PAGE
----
SD was responsible for writing and preparation of the manuscript. SD and GS were jointly responsible for conceptualisation (scope, ideas, and substance) and editing (including critical review and revision).
Conflict of Interest Statement
The authors declare that the research was conducted in the absence of any commercial or financial relationships that could be construed as a potential conflict of interest.
The authors thank John Hansen for administrative support, and both Jacqui Willans-Price and John Hansen for proofreading assistance and offering valuable comments and suggestions.
- ^ The term “non-invasive” is used in the sense that no physical incision or insertion is made.
- ^ The Prussian general and theorist Carl von Clausewitz, for example, wrote on the “friction of war,” where “everything is very simple in war, but the simplest thing is difficult” (von Clausewitz, 1989, p. 119).
- ^ Streufert and Streufert (1968) argue that military situations often have an optimal level of risk which should ideally be matched to personnel with complementary risk taking propensities. Directly adjusting risk-taking behaviour could assist in this calibration (albeit while raising ethical issues that are beyond the scope of the present paper).
- ^ Indicated by a 14–34% decrease in the dopamine antagonist [11C]raclopride (Fonteneau et al., 2018).
- ^ Indirect in the sense that the dopaminergic affects are mediated through sensory organs (Heinz et al., 2012). For example, exercise (Hattori et al., 1994) and music consumption (Suzuki et al., 2008) can indirectly increase dopamine levels by approximately 50–100%.
- ^ Such as cocaine and amphetamine, which have been found to stimulate dopamine in the nucleus accumbens by up to 1000%, respectively (Di Chiara and Imperato, 1988).
- ^ Although tDCS does not involve incision or insertion, the technique is invasive in the sense that current spreads into adjacent brain tissue. This has led some authors (e.g., Davis et al., 2013) to contend that the term “non-invasive brain stimulation” may be inappropriate.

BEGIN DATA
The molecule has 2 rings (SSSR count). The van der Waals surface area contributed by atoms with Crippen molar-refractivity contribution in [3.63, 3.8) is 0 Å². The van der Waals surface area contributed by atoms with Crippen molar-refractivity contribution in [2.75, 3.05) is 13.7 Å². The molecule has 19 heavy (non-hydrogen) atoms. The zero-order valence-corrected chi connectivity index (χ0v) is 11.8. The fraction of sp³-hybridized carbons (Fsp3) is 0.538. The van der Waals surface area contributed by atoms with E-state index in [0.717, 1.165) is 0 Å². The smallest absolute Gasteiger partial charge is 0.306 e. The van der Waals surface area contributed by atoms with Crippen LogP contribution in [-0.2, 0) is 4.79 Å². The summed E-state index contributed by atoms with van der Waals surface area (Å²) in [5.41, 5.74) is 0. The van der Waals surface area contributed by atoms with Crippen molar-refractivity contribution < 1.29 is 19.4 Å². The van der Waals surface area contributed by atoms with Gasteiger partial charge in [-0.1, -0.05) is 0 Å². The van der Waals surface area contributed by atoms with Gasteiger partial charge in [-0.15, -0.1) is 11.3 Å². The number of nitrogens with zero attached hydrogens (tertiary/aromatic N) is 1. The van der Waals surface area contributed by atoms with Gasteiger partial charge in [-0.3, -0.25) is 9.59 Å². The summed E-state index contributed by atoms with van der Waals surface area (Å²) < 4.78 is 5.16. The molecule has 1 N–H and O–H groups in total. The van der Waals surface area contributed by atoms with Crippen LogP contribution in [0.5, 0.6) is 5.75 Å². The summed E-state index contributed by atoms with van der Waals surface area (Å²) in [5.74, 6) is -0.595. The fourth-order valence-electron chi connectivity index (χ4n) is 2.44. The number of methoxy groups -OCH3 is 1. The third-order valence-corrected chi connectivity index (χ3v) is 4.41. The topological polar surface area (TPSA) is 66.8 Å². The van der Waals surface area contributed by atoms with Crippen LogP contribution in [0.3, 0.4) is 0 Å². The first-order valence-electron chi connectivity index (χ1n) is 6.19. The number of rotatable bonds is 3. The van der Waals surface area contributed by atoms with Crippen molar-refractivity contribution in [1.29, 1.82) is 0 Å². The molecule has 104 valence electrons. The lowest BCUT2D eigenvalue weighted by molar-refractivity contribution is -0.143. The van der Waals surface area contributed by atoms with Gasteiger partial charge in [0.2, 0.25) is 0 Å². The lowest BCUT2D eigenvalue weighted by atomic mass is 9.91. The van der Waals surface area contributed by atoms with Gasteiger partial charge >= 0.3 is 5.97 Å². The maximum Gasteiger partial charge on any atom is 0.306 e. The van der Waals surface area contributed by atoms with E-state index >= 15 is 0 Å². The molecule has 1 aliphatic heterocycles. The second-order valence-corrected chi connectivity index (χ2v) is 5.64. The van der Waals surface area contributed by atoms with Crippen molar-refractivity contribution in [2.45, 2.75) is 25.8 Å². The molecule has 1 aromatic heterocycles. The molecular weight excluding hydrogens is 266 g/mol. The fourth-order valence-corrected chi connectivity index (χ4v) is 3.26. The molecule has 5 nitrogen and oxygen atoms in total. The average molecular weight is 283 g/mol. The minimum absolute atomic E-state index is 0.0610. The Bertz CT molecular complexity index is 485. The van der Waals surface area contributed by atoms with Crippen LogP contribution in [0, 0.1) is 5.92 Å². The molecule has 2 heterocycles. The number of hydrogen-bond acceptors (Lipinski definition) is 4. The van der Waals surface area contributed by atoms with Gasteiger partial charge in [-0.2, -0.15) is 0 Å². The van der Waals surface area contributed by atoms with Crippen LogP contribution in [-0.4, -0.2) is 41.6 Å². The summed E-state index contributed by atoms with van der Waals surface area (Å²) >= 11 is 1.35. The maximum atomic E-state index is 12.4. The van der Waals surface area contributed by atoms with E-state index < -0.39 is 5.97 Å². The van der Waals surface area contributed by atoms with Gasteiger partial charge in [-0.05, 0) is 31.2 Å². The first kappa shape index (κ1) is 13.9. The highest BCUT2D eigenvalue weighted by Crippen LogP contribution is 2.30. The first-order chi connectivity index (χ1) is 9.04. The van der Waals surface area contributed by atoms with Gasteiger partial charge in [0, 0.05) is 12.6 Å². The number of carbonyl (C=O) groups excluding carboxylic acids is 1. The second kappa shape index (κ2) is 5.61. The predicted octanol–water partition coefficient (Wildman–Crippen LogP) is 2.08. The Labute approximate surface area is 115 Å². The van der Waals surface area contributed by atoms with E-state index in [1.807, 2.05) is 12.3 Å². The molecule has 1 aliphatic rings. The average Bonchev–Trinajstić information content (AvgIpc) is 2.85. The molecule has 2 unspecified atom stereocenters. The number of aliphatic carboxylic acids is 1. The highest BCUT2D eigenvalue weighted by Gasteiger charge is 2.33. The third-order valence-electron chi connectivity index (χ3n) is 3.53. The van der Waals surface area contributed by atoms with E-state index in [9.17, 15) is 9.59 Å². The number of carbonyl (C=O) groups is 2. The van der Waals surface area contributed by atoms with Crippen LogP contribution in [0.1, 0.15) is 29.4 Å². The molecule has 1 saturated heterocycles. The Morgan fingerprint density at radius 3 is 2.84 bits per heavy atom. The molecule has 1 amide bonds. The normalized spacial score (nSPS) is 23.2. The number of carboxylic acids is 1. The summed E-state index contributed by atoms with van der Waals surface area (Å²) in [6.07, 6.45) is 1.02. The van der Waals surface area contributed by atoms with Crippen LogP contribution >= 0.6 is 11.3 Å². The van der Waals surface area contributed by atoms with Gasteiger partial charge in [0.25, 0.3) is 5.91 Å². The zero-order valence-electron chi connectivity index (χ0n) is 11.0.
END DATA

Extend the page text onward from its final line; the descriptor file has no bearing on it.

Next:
- ^ For a visual demonstration of tDCS procedure, see the online version of the article available at http://www.jove.com/video/2744/electrode-positioning-montage-transcranial-direct-current.
- ^ A specific list of drugs that interact with transcranial magnetic stimulation (TMS) is given by Rossi et al. (2009), and it is reasonable to assume that the same exclusion list is appropriate for tDCS studies (Davis et al., 2013).
- ^ This is an overall figure that also includes first session non-responders (which are significantly less reliable, with only 56% continuing not to respond in the second session).
- ^ Surface-based registration uses a spherical surface-based coordinate system which maps individuals’ brains based on structural and functional features (Fischl et al., 1999).
- ^ Dynamic causal modelling is a method for modelling connectivity in distributed neuronal response networks (Friston et al., 2003).
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Keywords: biomedical enhancement, brain stimulation, cognitive enhancement, decision making, military, neuro-enhancement, transcranial direct current stimulation, tDCS
Citation: Davis SE and Smith GA (2019) Transcranial Direct Current Stimulation Use in Warfighting: Benefits, Risks, and Future Prospects. Front. Hum. Neurosci. 13:114. doi: 10.3389/fnhum.2019.00114
Received: 12 December 2018; Accepted: 14 March 2019;
Published: 18 April 2019.
Edited by:Stephane Perrey, Université de Montpellier, France
Reviewed by:Wei-Peng Teo, Nanyang Technological University, Singapore
Renato Massaferri, Universidade da Força Aérea Brazileira, Brazil
Copyright © 2019 Davis and Smith. This is an open-access article distributed under the terms of the Creative Commons Attribution License (CC BY). The use, distribution or reproduction in other forums is permitted, provided the original author(s) and the copyright owner(s) are credited and that the original publication in this journal is cited, in accordance with accepted academic practice. No use, distribution or reproduction is permitted which does not comply with these terms.
*Correspondence: Steven E. Davis, firstname.lastname@example.org